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Faculty Sponsor

Professor Kevin Hatch

Abstract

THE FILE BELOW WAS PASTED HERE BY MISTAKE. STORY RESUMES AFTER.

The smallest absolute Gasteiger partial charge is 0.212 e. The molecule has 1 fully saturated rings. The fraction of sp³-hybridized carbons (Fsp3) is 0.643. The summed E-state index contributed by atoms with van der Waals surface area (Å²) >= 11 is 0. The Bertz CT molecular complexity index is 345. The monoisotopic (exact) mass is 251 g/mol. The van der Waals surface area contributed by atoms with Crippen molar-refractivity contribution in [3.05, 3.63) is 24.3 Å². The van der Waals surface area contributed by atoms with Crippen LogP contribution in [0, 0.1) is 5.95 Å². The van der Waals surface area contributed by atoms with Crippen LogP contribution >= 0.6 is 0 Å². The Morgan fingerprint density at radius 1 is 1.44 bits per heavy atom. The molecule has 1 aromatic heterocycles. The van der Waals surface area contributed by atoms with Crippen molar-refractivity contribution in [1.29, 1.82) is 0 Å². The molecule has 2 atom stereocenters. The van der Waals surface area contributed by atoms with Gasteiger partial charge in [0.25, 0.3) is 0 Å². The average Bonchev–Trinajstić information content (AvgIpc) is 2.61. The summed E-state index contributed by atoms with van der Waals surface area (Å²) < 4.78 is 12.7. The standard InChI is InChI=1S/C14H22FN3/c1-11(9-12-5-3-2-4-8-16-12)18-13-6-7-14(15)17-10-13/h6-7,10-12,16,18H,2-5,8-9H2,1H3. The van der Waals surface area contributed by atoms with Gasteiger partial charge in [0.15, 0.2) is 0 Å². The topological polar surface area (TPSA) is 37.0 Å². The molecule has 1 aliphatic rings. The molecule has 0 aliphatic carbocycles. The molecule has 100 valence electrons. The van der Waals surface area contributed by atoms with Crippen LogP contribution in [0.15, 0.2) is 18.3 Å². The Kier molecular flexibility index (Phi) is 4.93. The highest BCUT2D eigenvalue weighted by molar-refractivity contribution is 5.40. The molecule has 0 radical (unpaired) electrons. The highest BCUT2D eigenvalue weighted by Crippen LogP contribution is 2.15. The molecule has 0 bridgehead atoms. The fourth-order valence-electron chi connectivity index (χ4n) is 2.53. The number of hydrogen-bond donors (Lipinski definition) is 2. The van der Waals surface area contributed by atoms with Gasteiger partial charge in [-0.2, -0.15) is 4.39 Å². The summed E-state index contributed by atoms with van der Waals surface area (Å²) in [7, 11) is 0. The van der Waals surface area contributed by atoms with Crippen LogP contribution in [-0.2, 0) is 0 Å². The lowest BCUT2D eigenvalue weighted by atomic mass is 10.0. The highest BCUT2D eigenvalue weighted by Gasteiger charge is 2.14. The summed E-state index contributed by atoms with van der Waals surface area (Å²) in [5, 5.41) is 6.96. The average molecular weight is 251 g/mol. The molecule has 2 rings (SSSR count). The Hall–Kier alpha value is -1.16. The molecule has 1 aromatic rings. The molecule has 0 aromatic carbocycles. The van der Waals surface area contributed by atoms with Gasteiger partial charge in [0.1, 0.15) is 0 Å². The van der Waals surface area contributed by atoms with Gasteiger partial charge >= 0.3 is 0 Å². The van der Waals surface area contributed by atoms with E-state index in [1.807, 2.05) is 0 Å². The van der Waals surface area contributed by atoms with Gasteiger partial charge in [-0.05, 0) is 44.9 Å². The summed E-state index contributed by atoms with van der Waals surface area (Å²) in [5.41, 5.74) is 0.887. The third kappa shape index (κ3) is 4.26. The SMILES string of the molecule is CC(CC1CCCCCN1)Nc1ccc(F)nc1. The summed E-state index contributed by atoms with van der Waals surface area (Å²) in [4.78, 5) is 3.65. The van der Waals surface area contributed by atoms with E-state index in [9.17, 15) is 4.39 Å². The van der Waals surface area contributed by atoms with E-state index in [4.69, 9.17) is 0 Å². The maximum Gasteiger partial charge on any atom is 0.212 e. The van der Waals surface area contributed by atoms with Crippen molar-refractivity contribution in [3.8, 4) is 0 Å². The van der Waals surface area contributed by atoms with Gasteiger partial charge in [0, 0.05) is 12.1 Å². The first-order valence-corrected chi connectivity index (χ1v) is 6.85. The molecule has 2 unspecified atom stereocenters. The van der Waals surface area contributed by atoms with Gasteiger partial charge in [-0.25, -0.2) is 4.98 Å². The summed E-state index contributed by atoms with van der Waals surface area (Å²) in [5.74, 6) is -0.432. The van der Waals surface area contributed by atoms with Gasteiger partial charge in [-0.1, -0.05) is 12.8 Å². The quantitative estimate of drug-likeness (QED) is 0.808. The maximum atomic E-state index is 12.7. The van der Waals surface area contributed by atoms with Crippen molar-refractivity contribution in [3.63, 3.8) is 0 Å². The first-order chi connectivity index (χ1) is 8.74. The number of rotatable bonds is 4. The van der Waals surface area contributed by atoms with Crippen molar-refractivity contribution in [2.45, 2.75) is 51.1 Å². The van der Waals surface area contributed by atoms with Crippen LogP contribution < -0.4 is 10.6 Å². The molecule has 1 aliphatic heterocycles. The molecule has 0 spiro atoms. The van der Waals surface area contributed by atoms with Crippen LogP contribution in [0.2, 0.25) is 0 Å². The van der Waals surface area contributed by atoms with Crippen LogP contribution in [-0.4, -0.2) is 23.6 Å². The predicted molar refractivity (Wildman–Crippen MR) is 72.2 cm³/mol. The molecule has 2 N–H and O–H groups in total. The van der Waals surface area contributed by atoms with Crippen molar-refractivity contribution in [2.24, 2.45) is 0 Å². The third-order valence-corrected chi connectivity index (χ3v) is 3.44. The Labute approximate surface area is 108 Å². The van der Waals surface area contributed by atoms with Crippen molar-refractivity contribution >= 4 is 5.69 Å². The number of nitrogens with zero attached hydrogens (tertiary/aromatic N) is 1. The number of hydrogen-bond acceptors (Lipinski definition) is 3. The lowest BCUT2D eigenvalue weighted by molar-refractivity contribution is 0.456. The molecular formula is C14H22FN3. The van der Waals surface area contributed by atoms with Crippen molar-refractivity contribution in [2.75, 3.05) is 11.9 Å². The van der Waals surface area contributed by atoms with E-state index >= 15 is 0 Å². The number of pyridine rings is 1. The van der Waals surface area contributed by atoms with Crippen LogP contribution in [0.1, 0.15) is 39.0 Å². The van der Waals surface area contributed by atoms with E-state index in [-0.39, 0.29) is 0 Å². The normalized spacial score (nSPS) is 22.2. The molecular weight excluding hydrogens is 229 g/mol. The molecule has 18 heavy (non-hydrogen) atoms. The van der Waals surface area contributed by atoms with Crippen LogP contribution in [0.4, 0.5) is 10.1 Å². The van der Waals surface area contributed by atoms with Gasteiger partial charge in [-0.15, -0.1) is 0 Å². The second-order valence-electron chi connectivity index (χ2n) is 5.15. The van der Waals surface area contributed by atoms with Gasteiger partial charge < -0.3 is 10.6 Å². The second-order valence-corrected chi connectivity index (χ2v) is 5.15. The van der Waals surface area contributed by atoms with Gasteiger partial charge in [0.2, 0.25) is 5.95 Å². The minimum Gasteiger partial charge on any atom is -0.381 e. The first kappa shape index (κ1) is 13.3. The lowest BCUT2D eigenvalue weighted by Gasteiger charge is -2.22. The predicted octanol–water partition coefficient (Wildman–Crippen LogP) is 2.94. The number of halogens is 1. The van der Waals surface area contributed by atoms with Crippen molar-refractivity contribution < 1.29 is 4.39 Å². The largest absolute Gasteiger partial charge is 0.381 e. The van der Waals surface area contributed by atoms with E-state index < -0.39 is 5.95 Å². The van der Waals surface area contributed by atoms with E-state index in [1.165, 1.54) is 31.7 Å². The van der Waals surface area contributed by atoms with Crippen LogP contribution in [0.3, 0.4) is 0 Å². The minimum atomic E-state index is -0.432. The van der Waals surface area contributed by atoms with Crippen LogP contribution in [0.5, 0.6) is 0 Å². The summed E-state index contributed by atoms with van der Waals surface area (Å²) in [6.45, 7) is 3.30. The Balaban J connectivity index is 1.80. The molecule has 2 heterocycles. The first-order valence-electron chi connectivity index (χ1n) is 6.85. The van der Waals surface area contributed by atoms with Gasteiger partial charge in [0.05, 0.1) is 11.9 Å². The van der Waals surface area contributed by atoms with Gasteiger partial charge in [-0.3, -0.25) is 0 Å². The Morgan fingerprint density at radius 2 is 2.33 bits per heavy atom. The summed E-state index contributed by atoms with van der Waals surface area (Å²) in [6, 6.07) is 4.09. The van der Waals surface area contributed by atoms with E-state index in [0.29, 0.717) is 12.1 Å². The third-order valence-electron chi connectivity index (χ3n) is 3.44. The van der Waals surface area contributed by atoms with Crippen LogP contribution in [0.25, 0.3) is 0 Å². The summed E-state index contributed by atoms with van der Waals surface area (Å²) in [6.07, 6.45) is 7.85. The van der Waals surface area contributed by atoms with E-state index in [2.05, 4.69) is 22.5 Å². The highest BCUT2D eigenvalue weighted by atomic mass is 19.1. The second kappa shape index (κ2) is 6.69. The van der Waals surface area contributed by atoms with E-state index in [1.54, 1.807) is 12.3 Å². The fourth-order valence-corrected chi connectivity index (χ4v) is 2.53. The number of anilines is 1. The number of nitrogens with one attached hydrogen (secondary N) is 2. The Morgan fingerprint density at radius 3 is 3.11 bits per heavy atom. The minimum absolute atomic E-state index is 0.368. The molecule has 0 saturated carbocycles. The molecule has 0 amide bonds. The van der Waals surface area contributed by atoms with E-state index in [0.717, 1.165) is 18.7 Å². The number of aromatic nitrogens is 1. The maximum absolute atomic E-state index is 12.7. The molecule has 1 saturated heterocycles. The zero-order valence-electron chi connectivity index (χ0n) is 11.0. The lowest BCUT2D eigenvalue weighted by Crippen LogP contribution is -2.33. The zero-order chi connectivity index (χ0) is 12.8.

This paper examines Zoe Leonard’s Analogue and its implications in our contemporary society, tracing a globalized economic system and its perpetuation of inequalities to the present COVID- 19 crisis. I argue that through temporal shifts, her photographs of closed storefront, empty streets, and an interconnected world commerce, Leonard not only depicted a moment at the turn of the twenty-first century, but also created a work that is prescient, one that speaks to our current moment. By exposing the economic system and inequalities that ordinarily remain hidden in our world, Leonard marks a historical juncture of change (that is, the closing of small businesses in NYC) while simultaneously offering us a cautionary tale about the waste and destruction of our now fully interconnected global economic system. In relating Analogue to the current coronavirus pandemic, I explore how these photographs resonate in a present world in which every public space is now as eerie and deserted as the lower east side of Manhattan in the late 1990s, businesses are struggling to survive, and inequalities have been exacerbated. I argue that, despite the historical specificity of what it records, Leonard’s Analogue is prescient because of its ability to inform moments such as the current pandemic. The work subtly suggests that the issues of our contemporary moment are nothing new—in fact, they are driven by the same irrational capitalist system and inequalities that haunted Leonard’s photographs at the turn of the last century.

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